Now that Jeffrey R. Immelt has decided to step down as CEO from GE after 16 years in the top job, we’ll get a chance to see where his successor lands when it comes to acquisition strategy. John Flannery takes over as CEO on August 1. He currently runs GE Healthcare but has spent 30 years in various parts of the company, including in corporate business development where he’s been hands-on with M&A strategy. Immelt certainly continued the deal pace of Welch (see chart below comparing their deal history), and it’s likely that Flannery isn’t going to slow GE’s deal-making machine.
While GE will offer a real-world view of how CEOs shape corporate strategy, according to recent research from McKinsey, new CEOs are more likely to come into the role with an aggressive acquisition strategy that tapers off as the years pass. Intuitively this makes sense, but at the same time, it doesn’t. If a company is performing well and has a clear strategy with a solid transition plan, then there shouldn’t be a need to stray from the path, regardless who is at the helm. However, it seems just as likely that new leaders would want to make their mark and execute on the strategy that helped get them into the top job, regardless of prior performance.
Is this valid? And if so, is there an opportunity? (Spoiler: Maybe and Yes)
Looking at the S&P 500 and combining FactSet’s People and M&A data we have 171 companies in the index that have a history of M&A and a CEO change in the last three years. We can then compare the current CEOs' deal activity against the deal activity in the three years prior to the change.
To get an equal footing, we calculate the average annual deal volume for the current CEO based on tenure and deal activity (either actual average if tenure is more than one year or expected average if tenure is less than one year). We then calculate the actual average annual deal volume for the three years prior to CEO change. From there, we calculate the ratio of new to old. If the ratio is more than 1, then the new CEO is more acquisitive; if the ratio is less than 1 then the new CEO is less acquisitive.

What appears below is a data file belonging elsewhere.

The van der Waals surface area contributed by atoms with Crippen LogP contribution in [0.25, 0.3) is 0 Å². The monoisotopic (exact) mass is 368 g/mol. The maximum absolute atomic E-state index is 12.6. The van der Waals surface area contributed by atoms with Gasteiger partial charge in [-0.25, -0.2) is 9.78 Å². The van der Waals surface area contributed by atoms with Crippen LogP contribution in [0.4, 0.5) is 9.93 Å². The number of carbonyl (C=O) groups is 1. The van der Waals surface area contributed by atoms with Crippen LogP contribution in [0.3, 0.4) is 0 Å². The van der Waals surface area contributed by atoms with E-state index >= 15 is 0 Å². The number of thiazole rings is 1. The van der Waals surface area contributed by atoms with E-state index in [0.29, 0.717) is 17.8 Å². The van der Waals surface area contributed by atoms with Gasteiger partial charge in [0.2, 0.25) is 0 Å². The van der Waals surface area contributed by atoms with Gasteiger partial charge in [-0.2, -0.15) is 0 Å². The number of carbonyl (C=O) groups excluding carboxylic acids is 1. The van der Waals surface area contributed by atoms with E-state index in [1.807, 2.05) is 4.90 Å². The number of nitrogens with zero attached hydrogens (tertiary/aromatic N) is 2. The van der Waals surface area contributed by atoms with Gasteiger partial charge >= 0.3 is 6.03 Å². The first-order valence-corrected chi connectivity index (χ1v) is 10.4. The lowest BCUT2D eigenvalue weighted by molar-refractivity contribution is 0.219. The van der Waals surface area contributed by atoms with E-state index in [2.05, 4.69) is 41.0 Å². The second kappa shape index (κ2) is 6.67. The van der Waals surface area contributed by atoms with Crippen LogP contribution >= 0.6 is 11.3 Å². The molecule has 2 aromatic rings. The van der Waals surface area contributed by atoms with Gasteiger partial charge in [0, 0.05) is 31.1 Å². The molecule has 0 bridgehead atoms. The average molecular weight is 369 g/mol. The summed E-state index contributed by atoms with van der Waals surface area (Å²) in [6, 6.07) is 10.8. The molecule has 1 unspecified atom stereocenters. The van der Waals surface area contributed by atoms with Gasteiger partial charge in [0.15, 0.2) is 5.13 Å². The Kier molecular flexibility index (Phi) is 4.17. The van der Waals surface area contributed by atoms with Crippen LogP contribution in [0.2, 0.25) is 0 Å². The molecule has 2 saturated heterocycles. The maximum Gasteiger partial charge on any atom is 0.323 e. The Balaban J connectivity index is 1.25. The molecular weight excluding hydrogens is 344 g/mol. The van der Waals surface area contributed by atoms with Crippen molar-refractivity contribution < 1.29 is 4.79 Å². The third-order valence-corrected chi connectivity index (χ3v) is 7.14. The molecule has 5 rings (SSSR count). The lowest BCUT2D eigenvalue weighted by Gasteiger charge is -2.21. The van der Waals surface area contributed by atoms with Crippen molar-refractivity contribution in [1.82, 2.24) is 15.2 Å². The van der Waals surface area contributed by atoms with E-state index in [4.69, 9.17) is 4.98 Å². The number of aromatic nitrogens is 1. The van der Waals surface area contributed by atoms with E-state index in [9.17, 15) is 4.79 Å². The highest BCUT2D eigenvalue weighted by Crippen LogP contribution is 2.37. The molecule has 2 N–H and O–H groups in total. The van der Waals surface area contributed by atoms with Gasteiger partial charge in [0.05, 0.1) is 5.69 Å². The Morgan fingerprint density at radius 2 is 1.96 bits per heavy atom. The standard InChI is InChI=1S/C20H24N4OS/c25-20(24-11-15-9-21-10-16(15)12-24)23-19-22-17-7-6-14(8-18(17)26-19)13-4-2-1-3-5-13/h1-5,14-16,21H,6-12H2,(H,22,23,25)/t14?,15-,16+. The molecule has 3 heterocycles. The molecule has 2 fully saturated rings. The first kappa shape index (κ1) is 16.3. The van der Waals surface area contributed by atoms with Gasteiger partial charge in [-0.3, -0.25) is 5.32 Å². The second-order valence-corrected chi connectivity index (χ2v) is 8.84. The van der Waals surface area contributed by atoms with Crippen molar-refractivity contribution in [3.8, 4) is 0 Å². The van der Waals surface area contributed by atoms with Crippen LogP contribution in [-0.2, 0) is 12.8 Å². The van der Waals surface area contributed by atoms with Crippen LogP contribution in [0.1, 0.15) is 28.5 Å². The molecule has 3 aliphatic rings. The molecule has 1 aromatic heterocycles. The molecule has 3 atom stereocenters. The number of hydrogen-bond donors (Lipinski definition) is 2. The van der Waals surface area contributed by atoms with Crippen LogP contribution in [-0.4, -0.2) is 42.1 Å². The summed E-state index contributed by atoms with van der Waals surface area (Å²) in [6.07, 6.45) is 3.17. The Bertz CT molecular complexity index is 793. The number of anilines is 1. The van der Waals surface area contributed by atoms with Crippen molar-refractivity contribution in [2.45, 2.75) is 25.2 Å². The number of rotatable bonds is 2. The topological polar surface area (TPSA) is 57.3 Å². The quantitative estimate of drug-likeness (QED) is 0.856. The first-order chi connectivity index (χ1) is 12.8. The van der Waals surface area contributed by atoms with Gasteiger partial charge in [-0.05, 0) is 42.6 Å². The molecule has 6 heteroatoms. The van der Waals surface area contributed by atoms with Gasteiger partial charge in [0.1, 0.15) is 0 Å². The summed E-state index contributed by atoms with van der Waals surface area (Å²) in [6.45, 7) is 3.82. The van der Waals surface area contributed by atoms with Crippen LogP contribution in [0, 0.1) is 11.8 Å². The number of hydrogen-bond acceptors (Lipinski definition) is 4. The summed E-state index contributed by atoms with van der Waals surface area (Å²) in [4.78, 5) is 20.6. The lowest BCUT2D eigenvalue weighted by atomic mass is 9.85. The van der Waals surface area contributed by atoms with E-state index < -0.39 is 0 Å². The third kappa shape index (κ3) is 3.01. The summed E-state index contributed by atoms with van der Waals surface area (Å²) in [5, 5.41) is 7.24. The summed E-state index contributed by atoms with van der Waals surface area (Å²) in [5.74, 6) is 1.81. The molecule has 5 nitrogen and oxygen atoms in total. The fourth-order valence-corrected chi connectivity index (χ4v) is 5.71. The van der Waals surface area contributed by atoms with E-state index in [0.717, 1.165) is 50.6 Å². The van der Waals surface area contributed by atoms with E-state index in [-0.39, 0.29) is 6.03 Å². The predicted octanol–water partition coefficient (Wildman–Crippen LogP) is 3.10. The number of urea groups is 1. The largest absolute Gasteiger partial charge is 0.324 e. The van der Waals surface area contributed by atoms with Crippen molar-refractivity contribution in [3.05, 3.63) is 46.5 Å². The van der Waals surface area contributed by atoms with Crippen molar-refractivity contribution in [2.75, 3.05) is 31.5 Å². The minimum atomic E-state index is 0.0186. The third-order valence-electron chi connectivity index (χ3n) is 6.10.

Comparing the prior activity to the new CEO yields a correlation of just 0.42, suggesting wide variability in strategy implementation with a management change.
Grouping the ratios into categories provides further insight. New CEOs either have a positive, negative, or neutral effect on deal activity. For grouping purposes, we set the ratio range above 1.15 for positive impact (more deal activity), 0.85 to 1.15 for neutral impact, and less than 0.85 for negative impact (less deal activity). Also, roughly 10% did not report any deals historically or from the new CEO, and 3.5% of new CEOs were in the top role less than one month, so they are labeled as "Not Enough Tenure." This simple comparison of the new CEO against the prior three years indicates that the new CEO is less likely to be acquisitive: 43% negative impact vs. 35% positive impact.
However, this is not the full story. A large portion of the negative activity comes from companies that have not done a deal since the new CEO started, but the average tenure of these CEOs is about 10 months, and the average historical deals for their companies is just one per year, so there is still room for a shift (though the window is closing fast). Additionally, the six CEOs that have been in their role less than a month don’t impact anything just yet, but they may also just need time.
In other words, this initial, limited comparison would probably support McKinsey's research if expanded. Our research also focused only on new CEOs as buyers, but it is just as likely that new CEOs would divest operations that do not support their strategy. The research could be expanded to look at all deal activity as well as separated into buyer and seller sub-group analyses.
What's the Next Step?
As a deal advisor, finding new CEOs that are willing buyers provides potential for transaction work for sellers. As an investment manager, putting these 47 companies on a watchlist for potential deal activity (either investing in or steering clear of them) could provide an opportunity for investors to capitalize by betting on the new CEO’s strategy or avoiding companies that might use deals to change the corporate trajectory.
Another worthwhile study would be to track the CEO independent of the company to see if any individuals have an acquisitive history. For example, Meg Whitman was Chairman of eBay for 10 years, and eBay certainly made a lot of deals while she was there. Now as CEO of HPE, she has continued that strategy (16 deals in the last three years). Finding the people that drive deals can give you additional insight into these companies.
As always, more research can certainly uncover more value.
Article By Bryan Adams, FactSet